Guest post ParisBuff
1. In the years immediately before the French Revolution, the Palais Royal – nowadays the epitome of bourgeois calm and good taste – was the mother of all open air brothels.
2. Marie Antoinette was so unfamiliar with Paris that on the night she was to meet her husband, King Louis XVI, at a designated street corner so they could flee the country together, she promptly lost her way as soon as she stepped out of the Louvre. The resulting delay was possibly instrumental in the plan’s ultimate failure.
3. Street signs only became common in 1805. (Porcelain plaques with red letters for streets that ran parallel to the Seine, black for those that ran away from it.) The first reliable city maps date from the middle of the 19th century. Until then, foreigners were advised to “climb one of the monuments to get a better understanding of the city as a whole”.
4. Alexandre Dumas’s The Count of Monte Christo is based on real events. Dumas was inspired by a book of stories from the archives of the Parisian police, written by the archivist Jacques Peuchet in 1838.
5. Until the 1860s, the Ile de la Cite was home to approximately 20,000 people who “lived like rats” in crammed, often medieval conditions. (Population in 1870: 5,000.)
6. After the defeat of the Commune de Paris, the Parc Monceau was closed to the public for several days while members of the Commune were summarily executed. In the Jardin du Luxembourg, bodies of communards were dumped in the shrubberies and the ornamental lake.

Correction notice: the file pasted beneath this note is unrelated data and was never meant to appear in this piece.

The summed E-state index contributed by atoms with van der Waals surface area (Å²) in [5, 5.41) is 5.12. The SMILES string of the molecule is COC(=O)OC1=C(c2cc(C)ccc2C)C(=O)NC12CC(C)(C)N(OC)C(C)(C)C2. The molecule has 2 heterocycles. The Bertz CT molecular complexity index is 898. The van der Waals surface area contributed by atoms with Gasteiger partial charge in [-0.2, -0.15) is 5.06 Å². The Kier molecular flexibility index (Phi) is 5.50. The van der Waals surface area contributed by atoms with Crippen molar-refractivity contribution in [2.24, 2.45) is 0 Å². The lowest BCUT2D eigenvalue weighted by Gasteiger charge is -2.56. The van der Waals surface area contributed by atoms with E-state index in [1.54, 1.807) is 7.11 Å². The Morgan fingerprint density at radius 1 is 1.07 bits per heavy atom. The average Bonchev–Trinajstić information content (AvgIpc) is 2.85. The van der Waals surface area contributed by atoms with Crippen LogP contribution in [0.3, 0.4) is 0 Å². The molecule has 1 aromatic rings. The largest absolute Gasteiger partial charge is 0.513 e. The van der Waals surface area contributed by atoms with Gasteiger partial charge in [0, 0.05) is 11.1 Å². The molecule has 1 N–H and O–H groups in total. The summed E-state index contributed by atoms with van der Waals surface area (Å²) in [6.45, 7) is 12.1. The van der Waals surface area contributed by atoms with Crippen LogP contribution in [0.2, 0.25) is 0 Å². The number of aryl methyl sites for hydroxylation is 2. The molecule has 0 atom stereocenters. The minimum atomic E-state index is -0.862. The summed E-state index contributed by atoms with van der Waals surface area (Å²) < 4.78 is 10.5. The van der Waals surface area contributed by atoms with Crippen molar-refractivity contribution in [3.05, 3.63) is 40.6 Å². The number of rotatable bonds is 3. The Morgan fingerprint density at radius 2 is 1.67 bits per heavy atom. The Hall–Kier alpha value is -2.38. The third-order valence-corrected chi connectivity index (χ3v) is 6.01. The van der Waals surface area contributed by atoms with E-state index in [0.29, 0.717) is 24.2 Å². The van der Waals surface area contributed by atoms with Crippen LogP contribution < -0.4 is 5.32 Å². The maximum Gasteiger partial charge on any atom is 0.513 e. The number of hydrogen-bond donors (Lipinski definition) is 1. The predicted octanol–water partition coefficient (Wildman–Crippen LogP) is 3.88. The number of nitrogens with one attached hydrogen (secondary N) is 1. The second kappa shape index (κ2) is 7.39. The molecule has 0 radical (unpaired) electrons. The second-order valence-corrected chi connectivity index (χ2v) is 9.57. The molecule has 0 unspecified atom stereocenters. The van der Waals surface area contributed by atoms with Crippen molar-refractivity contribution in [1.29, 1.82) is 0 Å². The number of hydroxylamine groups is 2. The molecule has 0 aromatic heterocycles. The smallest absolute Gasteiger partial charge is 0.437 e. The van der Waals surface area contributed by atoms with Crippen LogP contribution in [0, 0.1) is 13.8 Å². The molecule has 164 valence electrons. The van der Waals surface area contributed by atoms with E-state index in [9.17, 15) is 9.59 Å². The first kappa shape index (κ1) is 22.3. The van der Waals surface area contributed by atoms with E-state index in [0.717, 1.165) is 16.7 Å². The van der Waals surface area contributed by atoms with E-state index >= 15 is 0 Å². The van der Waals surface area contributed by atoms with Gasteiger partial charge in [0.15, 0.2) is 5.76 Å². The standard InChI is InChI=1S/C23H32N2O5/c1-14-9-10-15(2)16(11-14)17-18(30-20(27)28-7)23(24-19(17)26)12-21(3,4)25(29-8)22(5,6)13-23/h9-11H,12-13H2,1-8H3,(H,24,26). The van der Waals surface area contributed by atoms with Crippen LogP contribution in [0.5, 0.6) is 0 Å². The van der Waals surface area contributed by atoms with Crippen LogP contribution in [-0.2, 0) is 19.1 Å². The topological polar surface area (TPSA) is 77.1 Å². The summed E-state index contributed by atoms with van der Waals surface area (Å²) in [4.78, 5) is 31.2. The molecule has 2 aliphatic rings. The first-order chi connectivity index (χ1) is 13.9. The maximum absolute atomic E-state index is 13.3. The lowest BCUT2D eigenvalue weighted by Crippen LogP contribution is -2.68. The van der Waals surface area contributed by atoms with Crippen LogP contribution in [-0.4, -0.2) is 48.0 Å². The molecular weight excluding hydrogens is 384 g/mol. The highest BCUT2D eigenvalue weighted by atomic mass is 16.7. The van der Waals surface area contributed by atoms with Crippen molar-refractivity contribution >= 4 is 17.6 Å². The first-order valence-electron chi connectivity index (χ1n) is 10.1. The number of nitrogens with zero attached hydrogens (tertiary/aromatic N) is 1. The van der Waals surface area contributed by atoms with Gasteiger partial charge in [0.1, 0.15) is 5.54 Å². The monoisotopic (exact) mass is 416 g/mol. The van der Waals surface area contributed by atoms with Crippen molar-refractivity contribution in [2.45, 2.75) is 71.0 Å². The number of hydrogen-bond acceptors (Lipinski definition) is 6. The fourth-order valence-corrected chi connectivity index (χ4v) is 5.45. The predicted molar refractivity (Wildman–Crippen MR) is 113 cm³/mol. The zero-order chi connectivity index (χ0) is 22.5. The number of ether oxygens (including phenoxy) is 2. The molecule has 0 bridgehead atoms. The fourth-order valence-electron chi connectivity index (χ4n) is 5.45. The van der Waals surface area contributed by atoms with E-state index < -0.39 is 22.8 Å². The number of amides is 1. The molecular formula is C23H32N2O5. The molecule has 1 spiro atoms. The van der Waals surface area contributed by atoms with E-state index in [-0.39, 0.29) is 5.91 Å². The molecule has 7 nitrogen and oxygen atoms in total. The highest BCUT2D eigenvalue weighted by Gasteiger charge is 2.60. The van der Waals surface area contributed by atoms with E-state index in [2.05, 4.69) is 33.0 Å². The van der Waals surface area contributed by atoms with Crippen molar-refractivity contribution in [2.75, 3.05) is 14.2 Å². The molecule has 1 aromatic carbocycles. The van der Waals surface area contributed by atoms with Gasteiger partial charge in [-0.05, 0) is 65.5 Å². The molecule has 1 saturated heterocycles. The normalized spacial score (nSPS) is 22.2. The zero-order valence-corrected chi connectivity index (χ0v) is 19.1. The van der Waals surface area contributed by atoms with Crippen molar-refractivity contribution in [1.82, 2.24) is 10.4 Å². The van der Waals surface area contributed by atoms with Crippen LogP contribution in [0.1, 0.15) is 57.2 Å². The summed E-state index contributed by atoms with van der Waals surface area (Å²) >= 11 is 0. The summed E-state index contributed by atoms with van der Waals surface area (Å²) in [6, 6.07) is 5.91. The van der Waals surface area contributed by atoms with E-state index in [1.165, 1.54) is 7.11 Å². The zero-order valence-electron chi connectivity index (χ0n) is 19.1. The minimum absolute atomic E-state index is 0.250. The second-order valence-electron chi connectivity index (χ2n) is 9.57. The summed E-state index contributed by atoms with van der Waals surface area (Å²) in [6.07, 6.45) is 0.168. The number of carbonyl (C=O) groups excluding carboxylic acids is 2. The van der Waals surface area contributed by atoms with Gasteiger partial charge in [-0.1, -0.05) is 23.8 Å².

8. Emile Zola, the great advocate of science and rationalism, was afraid that the Eiffel Tower would alter the weather and attract thunderstorms to Paris.
9. Adolf Hitler is said to have found the Sacre Coeur Basilica “appalling”, but liked the Eiffel Tower and the Opera (“the most beautiful theatre in the world”). A newspaper boy who had run towards the Fuehrer’s black sedan, expecting no doubt to find customers inside: politicians, perhaps, or wealthy businessmen, screamed when he recognized whom he was actually facing and ran away, dropping his papers on the pavement.
10. “Genuine” cobblestones used as weapons (projectiles) in the 1968 riots can be purchased at ebay for between 10 and 50 Euros.
11. The Centre Pompidou was built in the 1970s on a brownfield site – actually a car park – to rejuvenate a quarter which had fallen on hard times. The area called Beaubourg, the city’s red light district in the Middle Ages, had once been rich in streets with rude names: Rue due Poil au Cul (Hairy Bottom Street), Rue Troussevache (Cowfucker Street), Rue Tire-Vit (Cockpuller Street).
12. In 1925, Le Corbusier submitted a plan that foresaw razing the entire Right Bank – from the Louvre to Montmartre – to the ground, replacing its “tubercular” buildings with 18 cruciform towers.
13. The Haussmann style of buildings dates back to the Prefect’s 1855 circular where he decreed that all new buildings in the same block had to feature continuous balconies, identical cornices and roofs. The style of narrow ledges and iron railings at the foot of each window is associated with Haussmann’s predecessor as Prefect of Paris, Count Rambuteau.
Source: Parisians – An Adventure History of Paris written by Graham Robb (Author of The Discovery of France)